The term "penny", as it refers to nails, probably originated in medieval England to describe the price of a hundred nails. Nails themselves were sufficiently valuable and standardized to be used as an informal medium of exchange.
Until around 1800 artisans known as nailers or nailors made nails by hand – note the surname Naylor. (Workmen called slitters cut up iron bars to a suitable size for nailers to work on. From the late 16th century, manual slitters disappeared with the rise of the slitting mill, which cut bars of iron into rods with an even cross-section, saving much manual effort.)
At the time of the American Revolution, England was the largest manufacturer of nails in the world. Nails were expensive and difficult to obtain in the American colonies, so that abandoned houses were sometimes deliberately burned down to allow recovery of used nails from the ashes. Families often had small nail-manufacturing setups in their homes; during bad weather and at night, the entire family might work at making nails for their own use and for barter. Thomas Jefferson wrote in a letter: "In our private pursuits it is a great advantage that every honest employment is deemed honorable. I am myself a nail maker." The growth of the trade in the American colonies was theoretically held back by the prohibition of new slitting mills in America by the Iron Act of 1750, though there is no evidence that the Act was actually enforced.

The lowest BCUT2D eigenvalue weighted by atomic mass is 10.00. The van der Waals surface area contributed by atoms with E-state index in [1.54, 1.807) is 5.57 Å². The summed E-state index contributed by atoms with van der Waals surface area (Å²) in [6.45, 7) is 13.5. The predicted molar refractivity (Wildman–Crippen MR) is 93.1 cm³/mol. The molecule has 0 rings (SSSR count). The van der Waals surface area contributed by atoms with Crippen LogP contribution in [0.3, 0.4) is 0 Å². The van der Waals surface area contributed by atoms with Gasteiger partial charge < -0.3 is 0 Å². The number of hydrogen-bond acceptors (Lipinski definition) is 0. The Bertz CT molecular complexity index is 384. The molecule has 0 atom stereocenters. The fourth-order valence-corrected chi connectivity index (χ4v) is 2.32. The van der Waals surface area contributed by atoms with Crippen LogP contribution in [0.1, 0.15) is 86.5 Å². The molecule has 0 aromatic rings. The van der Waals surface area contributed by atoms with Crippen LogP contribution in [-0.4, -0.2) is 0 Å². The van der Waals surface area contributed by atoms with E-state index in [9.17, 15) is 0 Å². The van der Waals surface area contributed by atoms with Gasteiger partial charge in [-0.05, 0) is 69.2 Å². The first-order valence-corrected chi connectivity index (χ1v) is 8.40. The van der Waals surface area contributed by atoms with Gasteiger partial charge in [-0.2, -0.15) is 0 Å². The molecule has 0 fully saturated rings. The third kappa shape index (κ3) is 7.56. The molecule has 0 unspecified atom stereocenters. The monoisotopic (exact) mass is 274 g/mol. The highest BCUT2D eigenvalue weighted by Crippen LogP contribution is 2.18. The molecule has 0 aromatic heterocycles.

The production of wrought-iron nails continued well into the 19th century, but ultimately was reduced to nails for purposes for which the softer cut nails were unsuitable, including horseshoe nails.